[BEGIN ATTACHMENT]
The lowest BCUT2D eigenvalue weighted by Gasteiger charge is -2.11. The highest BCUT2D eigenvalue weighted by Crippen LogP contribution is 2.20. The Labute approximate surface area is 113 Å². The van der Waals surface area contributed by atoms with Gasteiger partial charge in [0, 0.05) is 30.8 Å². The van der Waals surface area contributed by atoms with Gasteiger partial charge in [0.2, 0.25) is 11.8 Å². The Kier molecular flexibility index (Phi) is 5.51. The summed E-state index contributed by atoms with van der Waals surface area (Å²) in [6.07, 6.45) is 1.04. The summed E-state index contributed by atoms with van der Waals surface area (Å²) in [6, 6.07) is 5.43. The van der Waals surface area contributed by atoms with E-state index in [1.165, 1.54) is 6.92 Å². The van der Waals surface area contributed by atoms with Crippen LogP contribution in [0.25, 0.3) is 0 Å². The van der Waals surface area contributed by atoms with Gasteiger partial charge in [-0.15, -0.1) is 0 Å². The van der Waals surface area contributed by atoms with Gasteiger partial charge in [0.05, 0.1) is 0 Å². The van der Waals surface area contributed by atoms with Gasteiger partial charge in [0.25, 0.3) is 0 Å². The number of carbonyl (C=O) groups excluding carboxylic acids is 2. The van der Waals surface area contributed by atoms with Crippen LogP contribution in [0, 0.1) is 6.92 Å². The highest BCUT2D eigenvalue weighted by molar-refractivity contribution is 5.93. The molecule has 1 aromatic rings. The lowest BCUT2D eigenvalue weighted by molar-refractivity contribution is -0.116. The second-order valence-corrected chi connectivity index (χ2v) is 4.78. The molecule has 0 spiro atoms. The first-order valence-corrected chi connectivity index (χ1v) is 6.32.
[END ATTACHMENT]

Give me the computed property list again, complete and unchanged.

The lowest BCUT2D eigenvalue weighted by Gasteiger charge is -2.11. The highest BCUT2D eigenvalue weighted by Crippen LogP contribution is 2.20. The Labute approximate surface area is 113 Å². The van der Waals surface area contributed by atoms with Gasteiger partial charge in [0, 0.05) is 30.8 Å². The van der Waals surface area contributed by atoms with Gasteiger partial charge in [0.2, 0.25) is 11.8 Å². The Kier molecular flexibility index (Phi) is 5.51. The summed E-state index contributed by atoms with van der Waals surface area (Å²) in [6.07, 6.45) is 1.04. The summed E-state index contributed by atoms with van der Waals surface area (Å²) in [6, 6.07) is 5.43. The van der Waals surface area contributed by atoms with E-state index in [1.165, 1.54) is 6.92 Å². The van der Waals surface area contributed by atoms with Crippen LogP contribution in [0.25, 0.3) is 0 Å². The van der Waals surface area contributed by atoms with Gasteiger partial charge in [-0.15, -0.1) is 0 Å². The van der Waals surface area contributed by atoms with Gasteiger partial charge in [0.05, 0.1) is 0 Å². The van der Waals surface area contributed by atoms with Gasteiger partial charge in [0.25, 0.3) is 0 Å². The number of carbonyl (C=O) groups excluding carboxylic acids is 2. The van der Waals surface area contributed by atoms with Crippen LogP contribution in [0, 0.1) is 6.92 Å². The highest BCUT2D eigenvalue weighted by molar-refractivity contribution is 5.93. The molecule has 1 aromatic rings. The lowest BCUT2D eigenvalue weighted by molar-refractivity contribution is -0.116. The second-order valence-corrected chi connectivity index (χ2v) is 4.78. The molecule has 0 spiro atoms. The first-order valence-corrected chi connectivity index (χ1v) is 6.32.